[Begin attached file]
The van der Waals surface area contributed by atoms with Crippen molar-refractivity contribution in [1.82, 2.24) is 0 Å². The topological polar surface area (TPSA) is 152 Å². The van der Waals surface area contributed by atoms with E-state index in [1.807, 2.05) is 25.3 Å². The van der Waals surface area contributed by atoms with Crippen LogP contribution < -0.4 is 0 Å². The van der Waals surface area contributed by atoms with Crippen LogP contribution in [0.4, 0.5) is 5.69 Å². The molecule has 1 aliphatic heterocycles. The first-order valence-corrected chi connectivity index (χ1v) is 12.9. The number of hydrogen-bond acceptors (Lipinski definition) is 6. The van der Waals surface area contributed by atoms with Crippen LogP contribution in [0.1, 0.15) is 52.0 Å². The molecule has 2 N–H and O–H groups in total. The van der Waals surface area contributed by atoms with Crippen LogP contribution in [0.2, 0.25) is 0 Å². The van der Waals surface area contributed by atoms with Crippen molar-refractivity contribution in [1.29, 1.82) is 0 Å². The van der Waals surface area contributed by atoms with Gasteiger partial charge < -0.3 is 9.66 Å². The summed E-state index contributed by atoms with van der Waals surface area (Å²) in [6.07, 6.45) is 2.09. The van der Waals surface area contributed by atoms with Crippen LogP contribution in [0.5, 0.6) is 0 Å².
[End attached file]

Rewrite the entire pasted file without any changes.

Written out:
The van der Waals surface area contributed by atoms with Crippen molar-refractivity contribution in [1.82, 2.24) is 0 Å². The topological polar surface area (TPSA) is 152 Å². The van der Waals surface area contributed by atoms with E-state index in [1.807, 2.05) is 25.3 Å². The van der Waals surface area contributed by atoms with Crippen LogP contribution < -0.4 is 0 Å². The van der Waals surface area contributed by atoms with Crippen LogP contribution in [0.4, 0.5) is 5.69 Å². The molecule has 1 aliphatic heterocycles. The first-order valence-corrected chi connectivity index (χ1v) is 12.9. The number of hydrogen-bond acceptors (Lipinski definition) is 6. The van der Waals surface area contributed by atoms with Crippen LogP contribution in [0.1, 0.15) is 52.0 Å². The molecule has 2 N–H and O–H groups in total. The van der Waals surface area contributed by atoms with Crippen LogP contribution in [0.2, 0.25) is 0 Å². The van der Waals surface area contributed by atoms with Crippen molar-refractivity contribution in [1.29, 1.82) is 0 Å². The van der Waals surface area contributed by atoms with Gasteiger partial charge < -0.3 is 9.66 Å². The summed E-state index contributed by atoms with van der Waals surface area (Å²) in [6.07, 6.45) is 2.09. The van der Waals surface area contributed by atoms with Crippen LogP contribution in [0.5, 0.6) is 0 Å².